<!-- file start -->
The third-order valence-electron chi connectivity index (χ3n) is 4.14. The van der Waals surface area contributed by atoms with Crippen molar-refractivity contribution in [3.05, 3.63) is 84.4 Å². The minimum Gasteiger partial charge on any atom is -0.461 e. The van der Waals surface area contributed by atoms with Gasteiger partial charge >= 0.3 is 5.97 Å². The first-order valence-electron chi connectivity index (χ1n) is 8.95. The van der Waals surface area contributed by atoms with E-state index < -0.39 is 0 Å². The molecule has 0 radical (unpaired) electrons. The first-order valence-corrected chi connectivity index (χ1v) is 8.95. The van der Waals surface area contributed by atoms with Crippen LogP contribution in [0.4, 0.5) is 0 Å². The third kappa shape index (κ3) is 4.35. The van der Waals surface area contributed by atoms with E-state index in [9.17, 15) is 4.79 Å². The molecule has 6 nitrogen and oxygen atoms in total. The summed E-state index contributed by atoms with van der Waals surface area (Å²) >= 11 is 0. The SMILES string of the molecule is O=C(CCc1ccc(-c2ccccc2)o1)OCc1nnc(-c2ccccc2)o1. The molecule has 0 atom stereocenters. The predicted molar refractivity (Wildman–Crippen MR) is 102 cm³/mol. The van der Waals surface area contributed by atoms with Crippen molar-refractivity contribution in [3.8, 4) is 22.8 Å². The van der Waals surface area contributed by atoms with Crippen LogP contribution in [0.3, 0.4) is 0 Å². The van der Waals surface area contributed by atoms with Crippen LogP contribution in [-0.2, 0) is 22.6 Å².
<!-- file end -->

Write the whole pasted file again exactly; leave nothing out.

The third-order valence-electron chi connectivity index (χ3n) is 4.14. The van der Waals surface area contributed by atoms with Crippen molar-refractivity contribution in [3.05, 3.63) is 84.4 Å². The minimum Gasteiger partial charge on any atom is -0.461 e. The van der Waals surface area contributed by atoms with Gasteiger partial charge >= 0.3 is 5.97 Å². The first-order valence-electron chi connectivity index (χ1n) is 8.95. The van der Waals surface area contributed by atoms with E-state index < -0.39 is 0 Å². The molecule has 0 radical (unpaired) electrons. The first-order valence-corrected chi connectivity index (χ1v) is 8.95. The van der Waals surface area contributed by atoms with Crippen LogP contribution in [0.4, 0.5) is 0 Å². The third kappa shape index (κ3) is 4.35. The van der Waals surface area contributed by atoms with E-state index in [9.17, 15) is 4.79 Å². The molecule has 6 nitrogen and oxygen atoms in total. The summed E-state index contributed by atoms with van der Waals surface area (Å²) >= 11 is 0. The SMILES string of the molecule is O=C(CCc1ccc(-c2ccccc2)o1)OCc1nnc(-c2ccccc2)o1. The molecule has 0 atom stereocenters. The predicted molar refractivity (Wildman–Crippen MR) is 102 cm³/mol. The van der Waals surface area contributed by atoms with Crippen molar-refractivity contribution in [3.8, 4) is 22.8 Å². The van der Waals surface area contributed by atoms with Crippen LogP contribution in [0.3, 0.4) is 0 Å². The van der Waals surface area contributed by atoms with Crippen LogP contribution in [-0.2, 0) is 22.6 Å².